Lately, Ugandan universities have been hogging quite a number of newspaper columns although not for the very best of intentions.
As I wrote this, riot police in Uganda was having running battles with students of Makerere University Business School who were striking because they had been denied to sit test before paying their tuition fees.
A few other officers were still stationed at Kyambogo University to try and contain another interesting strike. I call it interesting because it is based on the fact that a court ruled that the university’s Vice Chancellor, Prof Isaiah Omolo Ndiege, a Kenyan, had been wrongly dismissed and was free to return to his job—a ruling contested by fellow lecturers.
The lecturers went on a sit down strike soon after the court verdict. The professor was warmly welcomed by the students who later got angry that their lecturers were not teaching and decided to do what university students do best these days, strike.
None of these seem to have gained as much bad publicity like the leaked and viral sex video involving students of Uganda Christian University. I know parents and moralists will be freaked out by this ‘digital’ development.
Away from universities, I landed on something interesting on a Tanzanian news site. The story was about how the primary leaving exams had registered an improvement as far as performance was concerned.
However as in now often the case, the real story was in the comments section. One reader pointed out the fact that chasing Ugandan and Kenyan teachers (those without proper papers) from Tanzania was not a wise decision since Tanzania really needs them.
Another argued that this decision only served to increase the number of Tanzanian children who will be sent to Uganda and Kenya for what is assumed to be a better education. But these of course will be the children of those who are well off, including the political leaders.
This got me thinking about how the harmonisation of education seems to have gone off the EAC radar for now. From the time the community was reinstated, there were talks of harmonising education. At several summits the delegates waxed lyrical about this but very little else.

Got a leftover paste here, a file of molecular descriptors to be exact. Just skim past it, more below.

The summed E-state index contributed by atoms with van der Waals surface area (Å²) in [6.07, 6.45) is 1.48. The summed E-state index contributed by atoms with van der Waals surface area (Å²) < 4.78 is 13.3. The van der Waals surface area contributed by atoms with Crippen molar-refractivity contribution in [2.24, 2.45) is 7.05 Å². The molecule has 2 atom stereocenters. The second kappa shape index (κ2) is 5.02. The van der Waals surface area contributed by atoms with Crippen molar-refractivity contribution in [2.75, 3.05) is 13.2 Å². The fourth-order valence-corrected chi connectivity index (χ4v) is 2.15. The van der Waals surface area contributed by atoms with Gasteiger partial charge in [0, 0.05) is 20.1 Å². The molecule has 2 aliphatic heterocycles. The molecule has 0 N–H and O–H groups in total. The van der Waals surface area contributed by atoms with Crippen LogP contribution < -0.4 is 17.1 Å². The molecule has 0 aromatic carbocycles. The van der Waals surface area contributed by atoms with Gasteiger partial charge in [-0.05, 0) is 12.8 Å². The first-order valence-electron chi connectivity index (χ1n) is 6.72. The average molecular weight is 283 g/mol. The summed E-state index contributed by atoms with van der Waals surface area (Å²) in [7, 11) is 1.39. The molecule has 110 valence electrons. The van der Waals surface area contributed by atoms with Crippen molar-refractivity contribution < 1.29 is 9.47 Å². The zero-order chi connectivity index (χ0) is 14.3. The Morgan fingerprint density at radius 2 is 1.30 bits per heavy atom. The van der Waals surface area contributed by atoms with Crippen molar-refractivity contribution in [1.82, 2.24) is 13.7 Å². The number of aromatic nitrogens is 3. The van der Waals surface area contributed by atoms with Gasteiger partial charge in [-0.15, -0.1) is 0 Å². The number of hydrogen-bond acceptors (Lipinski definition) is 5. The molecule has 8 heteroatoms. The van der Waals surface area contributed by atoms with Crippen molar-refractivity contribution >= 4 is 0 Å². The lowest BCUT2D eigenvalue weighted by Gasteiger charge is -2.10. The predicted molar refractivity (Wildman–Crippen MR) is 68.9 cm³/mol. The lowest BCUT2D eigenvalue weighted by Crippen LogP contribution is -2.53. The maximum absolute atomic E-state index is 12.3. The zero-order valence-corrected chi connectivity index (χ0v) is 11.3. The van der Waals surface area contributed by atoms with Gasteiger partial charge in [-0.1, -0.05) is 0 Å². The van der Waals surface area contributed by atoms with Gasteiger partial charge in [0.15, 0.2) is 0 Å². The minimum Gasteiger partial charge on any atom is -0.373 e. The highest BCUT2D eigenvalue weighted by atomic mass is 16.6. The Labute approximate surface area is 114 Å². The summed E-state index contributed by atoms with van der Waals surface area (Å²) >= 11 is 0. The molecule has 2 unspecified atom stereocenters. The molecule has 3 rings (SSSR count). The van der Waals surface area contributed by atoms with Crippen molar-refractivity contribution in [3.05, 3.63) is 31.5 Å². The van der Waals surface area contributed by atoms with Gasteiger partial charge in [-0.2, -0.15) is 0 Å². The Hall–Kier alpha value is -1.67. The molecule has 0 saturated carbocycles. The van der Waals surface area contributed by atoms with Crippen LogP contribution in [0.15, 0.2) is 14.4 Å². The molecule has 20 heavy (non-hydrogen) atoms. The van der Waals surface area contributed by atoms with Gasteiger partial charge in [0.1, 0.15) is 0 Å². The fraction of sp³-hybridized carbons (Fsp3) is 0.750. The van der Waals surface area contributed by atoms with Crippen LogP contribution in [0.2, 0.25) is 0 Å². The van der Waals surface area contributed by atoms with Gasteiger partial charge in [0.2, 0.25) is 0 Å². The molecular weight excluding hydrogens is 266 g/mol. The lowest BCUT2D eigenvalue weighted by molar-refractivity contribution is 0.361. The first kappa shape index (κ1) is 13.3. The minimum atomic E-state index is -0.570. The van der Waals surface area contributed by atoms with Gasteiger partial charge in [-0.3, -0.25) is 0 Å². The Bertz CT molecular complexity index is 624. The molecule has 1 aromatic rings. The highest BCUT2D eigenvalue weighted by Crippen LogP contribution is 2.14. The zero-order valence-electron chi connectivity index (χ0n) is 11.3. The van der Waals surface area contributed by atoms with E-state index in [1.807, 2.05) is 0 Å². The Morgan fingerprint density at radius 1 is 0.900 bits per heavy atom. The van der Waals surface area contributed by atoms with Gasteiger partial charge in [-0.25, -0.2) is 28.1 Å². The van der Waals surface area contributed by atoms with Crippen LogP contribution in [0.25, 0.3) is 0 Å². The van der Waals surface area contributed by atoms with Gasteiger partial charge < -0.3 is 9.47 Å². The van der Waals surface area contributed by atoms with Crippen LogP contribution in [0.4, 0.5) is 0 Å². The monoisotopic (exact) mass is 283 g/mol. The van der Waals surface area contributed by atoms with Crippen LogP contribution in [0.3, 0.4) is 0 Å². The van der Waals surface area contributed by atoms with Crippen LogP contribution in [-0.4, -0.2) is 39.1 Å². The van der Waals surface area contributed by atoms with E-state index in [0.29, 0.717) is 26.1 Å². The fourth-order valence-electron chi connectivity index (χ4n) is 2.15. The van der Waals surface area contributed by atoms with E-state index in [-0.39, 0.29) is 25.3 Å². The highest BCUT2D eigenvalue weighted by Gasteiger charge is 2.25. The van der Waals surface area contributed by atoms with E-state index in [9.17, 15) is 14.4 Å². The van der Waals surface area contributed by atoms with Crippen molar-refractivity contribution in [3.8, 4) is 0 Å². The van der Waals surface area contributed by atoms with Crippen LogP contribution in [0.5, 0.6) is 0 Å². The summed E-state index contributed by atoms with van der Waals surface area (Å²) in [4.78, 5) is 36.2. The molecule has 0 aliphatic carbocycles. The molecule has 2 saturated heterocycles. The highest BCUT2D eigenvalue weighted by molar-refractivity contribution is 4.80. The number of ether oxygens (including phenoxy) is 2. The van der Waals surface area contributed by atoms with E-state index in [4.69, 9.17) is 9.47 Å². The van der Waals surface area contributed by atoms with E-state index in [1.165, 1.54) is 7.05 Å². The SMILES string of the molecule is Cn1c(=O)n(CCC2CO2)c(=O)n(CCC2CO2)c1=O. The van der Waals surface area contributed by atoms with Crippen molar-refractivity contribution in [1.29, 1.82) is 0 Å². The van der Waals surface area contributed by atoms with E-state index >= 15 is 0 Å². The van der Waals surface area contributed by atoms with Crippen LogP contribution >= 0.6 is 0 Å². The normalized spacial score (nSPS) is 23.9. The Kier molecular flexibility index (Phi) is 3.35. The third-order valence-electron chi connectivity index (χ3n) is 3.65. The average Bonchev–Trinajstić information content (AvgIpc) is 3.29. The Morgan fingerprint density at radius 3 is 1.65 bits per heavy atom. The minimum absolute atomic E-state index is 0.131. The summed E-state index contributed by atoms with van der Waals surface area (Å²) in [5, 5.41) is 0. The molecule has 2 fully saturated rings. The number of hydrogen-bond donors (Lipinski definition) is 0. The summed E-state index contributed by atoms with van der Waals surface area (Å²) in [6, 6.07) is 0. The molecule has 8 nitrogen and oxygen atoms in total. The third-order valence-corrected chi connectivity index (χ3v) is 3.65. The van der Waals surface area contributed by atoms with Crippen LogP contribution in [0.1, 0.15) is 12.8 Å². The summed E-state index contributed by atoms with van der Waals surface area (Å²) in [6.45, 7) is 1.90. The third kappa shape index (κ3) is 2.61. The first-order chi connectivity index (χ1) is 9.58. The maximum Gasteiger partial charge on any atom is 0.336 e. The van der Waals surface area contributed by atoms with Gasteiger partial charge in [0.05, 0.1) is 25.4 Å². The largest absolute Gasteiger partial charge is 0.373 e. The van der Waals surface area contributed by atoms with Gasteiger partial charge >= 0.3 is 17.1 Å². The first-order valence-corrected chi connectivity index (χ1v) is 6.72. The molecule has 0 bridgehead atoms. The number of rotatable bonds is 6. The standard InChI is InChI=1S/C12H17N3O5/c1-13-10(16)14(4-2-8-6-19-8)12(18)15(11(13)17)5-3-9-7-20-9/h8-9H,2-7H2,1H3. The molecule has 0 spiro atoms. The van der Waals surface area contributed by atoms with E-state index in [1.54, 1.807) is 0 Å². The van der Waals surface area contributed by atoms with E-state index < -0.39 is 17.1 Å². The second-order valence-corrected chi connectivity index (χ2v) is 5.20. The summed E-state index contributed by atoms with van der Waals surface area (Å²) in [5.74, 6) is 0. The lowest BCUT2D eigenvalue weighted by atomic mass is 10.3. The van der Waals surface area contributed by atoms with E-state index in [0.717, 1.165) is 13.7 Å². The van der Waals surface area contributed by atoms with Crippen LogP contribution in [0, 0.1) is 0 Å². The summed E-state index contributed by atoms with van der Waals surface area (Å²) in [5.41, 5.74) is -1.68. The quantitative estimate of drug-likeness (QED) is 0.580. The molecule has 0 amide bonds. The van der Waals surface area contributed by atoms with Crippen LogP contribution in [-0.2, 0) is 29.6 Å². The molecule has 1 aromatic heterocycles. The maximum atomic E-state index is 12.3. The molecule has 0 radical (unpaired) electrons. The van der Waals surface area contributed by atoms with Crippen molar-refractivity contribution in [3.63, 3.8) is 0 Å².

Instead we have seen EAC countries carrying out reforms in their education sectors without necessarily harmonising them with their neighbours. The little I have heard of has been harmonising of calendars (by Rwanda) but very little on curriculum. How for example do we explain the fact that the educations systems in the EAC are all very different? While Kenya continues with its 8-4-4, Uganda and Tanzania still have the 7-6-3.
Rwanda has three years for ‘O’ level and three for ‘A’ level. This has made it impossible for Rwandans studying in Uganda to seamlessly switch when they return to Rwanda because one can no longer sit for ‘A ‘level finals without an ‘O’ level certificate.
I love the fact that our leaders have seen the value of infrastructure in driving the development agenda of the region. I wish the same attention could be accorded to education.
It is great to hear our leaders proclaiming the beauty of a single visa or use of IDs to cross borders. When shall we see them saying that EAC students will no longer incur an extra expenses to study outside their country of origin?
By the way what many do not know is that this cross border education has a huge potential of driving the integration agenda even faster that many other strategies that may appear in the minutes of the EAC summits.
For example, Uganda has often talked about how it is seriously going to teach Swahili but little action has followed this talk. Many Ugandans still view Swahili as a language for security forces and thugs and are thus not willing to learn or even speak it.
Yet if you have been to a Ugandan school that has a population of Kenyans or Tanzanians soon Swahili becomes a ‘cool’ language that Ugandan students make an effort to learn so they can fit in with their new Bongo friends or the guys from Nairobi.
It is quite sad that the largest cross border education movement in the region has been at the university level. If we are to achieve education harmonisation we have to build it from bottom up and not top down. It is urgent that we harmonise education and also improve it if the region’s future development is to materialise and hold.